After her discharge, Winner used her top-secret security clearance as a contractor translating documents for the NSA. In this position, she encountered the document that she leaked. The film rushes through its description of this document and presents it as conclusive evidence that the Russian government helped Trump win the election. We have commented previously about its true significance.
Winner sent the document anonymously to the Intercept, a left-leaning publication that solicits leaks . Remarkably, editor in chief Betsy Reed sent a copy to the NSA to confirm its authenticity: an act for which she shows little remorse. The agency quickly identified Winner as the leaker. Without reading Winner her Miranda rights, 11 FBI agents, most of them armed, interrogated her at her home under the pretext of having a “friendly conversation.”
The film effectively shows how the US government painted Winner as a security threat and railroaded her. Officials have never supported their claim that her actions caused significant harm. Winner ultimately pleaded guilty and received the maximum sentence of 63 months.
The film presents Winner as courageous for having exposed unsubstantiated claims that aided the Democrats against Trump. Would it not have been more courageous for her to refuse to cooperate in drone assassinations (which were overseen by Democratic President Barack Obama)?
F@ck This Job (2021), directed by Vera Krichevskaya, chronicles the first tumultuous years of Dozhd (“Rain”), the “independent” television station closely associated with Russia’s liberal opposition. Of Krichevskaya’s previous film, The Case of Sobchak, a documentary about the rise and fall of Anatoly Sobchak, the mayor of Leningrad (now St. Petersburg) during the period of capitalist restoration, the WSWS wrote that “In many respects it is a film by, about and for the Russian oligarchy.” The present film continues along the same general lines.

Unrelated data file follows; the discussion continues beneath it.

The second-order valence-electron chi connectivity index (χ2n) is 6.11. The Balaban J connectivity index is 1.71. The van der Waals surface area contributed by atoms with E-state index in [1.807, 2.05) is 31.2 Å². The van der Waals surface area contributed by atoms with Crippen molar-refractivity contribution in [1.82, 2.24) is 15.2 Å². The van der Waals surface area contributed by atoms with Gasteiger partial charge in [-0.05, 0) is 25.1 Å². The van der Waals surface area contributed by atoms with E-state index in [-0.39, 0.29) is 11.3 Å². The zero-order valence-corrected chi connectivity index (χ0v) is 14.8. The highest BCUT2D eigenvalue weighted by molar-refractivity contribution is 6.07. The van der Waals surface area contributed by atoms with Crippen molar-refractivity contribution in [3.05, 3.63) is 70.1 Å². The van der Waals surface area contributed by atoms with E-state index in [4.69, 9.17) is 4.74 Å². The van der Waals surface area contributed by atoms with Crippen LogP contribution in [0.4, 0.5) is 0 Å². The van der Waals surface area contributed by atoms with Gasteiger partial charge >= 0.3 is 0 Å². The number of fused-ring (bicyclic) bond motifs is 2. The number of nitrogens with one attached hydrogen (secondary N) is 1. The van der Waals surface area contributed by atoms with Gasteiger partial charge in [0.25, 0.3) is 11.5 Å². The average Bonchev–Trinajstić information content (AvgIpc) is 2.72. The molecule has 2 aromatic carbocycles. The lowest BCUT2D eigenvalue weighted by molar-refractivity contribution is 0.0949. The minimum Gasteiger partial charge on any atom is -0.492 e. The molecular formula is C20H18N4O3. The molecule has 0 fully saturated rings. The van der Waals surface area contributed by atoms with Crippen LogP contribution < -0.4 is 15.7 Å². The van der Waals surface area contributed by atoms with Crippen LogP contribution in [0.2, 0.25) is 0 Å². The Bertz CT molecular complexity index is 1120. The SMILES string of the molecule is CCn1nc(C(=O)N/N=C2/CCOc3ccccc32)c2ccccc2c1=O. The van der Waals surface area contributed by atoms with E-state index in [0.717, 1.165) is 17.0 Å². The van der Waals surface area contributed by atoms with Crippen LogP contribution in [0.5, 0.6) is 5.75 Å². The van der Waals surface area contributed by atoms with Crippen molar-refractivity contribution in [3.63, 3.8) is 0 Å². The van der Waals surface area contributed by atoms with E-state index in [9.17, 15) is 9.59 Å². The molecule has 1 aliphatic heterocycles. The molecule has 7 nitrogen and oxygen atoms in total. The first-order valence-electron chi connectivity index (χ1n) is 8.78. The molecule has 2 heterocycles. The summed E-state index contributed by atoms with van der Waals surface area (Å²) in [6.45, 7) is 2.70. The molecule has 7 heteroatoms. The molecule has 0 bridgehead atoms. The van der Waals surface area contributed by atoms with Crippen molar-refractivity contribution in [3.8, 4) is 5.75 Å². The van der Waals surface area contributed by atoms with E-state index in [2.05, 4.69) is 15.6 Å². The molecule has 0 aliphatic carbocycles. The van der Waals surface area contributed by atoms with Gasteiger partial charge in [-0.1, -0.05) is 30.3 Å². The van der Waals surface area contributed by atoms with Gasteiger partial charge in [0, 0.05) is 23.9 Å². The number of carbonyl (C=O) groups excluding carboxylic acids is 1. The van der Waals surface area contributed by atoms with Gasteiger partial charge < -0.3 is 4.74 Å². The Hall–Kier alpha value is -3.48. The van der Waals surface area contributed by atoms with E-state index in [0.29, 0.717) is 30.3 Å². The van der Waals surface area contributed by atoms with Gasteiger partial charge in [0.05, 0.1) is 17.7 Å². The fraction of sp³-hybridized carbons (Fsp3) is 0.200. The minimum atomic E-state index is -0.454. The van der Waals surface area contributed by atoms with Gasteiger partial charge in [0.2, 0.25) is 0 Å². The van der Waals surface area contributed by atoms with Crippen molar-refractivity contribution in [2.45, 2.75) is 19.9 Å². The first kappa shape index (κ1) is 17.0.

In 2010, the wealthy Natalya Sindeyeva decided to start the station with the ostensible idea of telling uplifting stories and hosting interesting conversations. She nicknamed the station “the optimistic channel.” Although Sindeyeva had previous television experience, early Dozhd broadcasts were amateurish.
When one on-air personality prepared a satirical sketch about the relationship between President Dmitry Medvedev and Prime Minister Vladimir Putin, Sindeyeva suppressed it. She was soon rewarded with a visit from Medvedev. Showing her lack of seriousness, Sindeyeva dressed casually and treated Medvedev more like a celebrity than a political leader.
Later, Dozhd began to cover protests, Russian military intervention in Ukraine, the performance-art agitation of Pussy Riot and the murder of Boris Nemtsov, an outspoken critic of Putin. Dozhd was often the only station to cover these developments. But its political orientation was consistently right-wing. Dozhd aired a discussion about whether Leningrad should have been surrendered to the Nazis during World War II to save lives.
Furthermore, the station promoted and several times hosted Alexei Navalny, a far-right Russian chauvinist and critic of Putin. As the WSWS wrote, “Navalny is not a democrat or a liberal, but a disgruntled entrepreneur and stockholder with distinct fascist leanings. On many levels, he represents the accumulated political filth that has burst to the surface in Russia after the dissolution of the USSR in 1991. … He is viewed as the perfect candidate to create an alliance between fascists and oligarchs, and sections of the upper-middle class, for a right-wing movement against Putin, which would be aimed at installing a pro-US puppet regime.” This is the character of the station’s “independence.”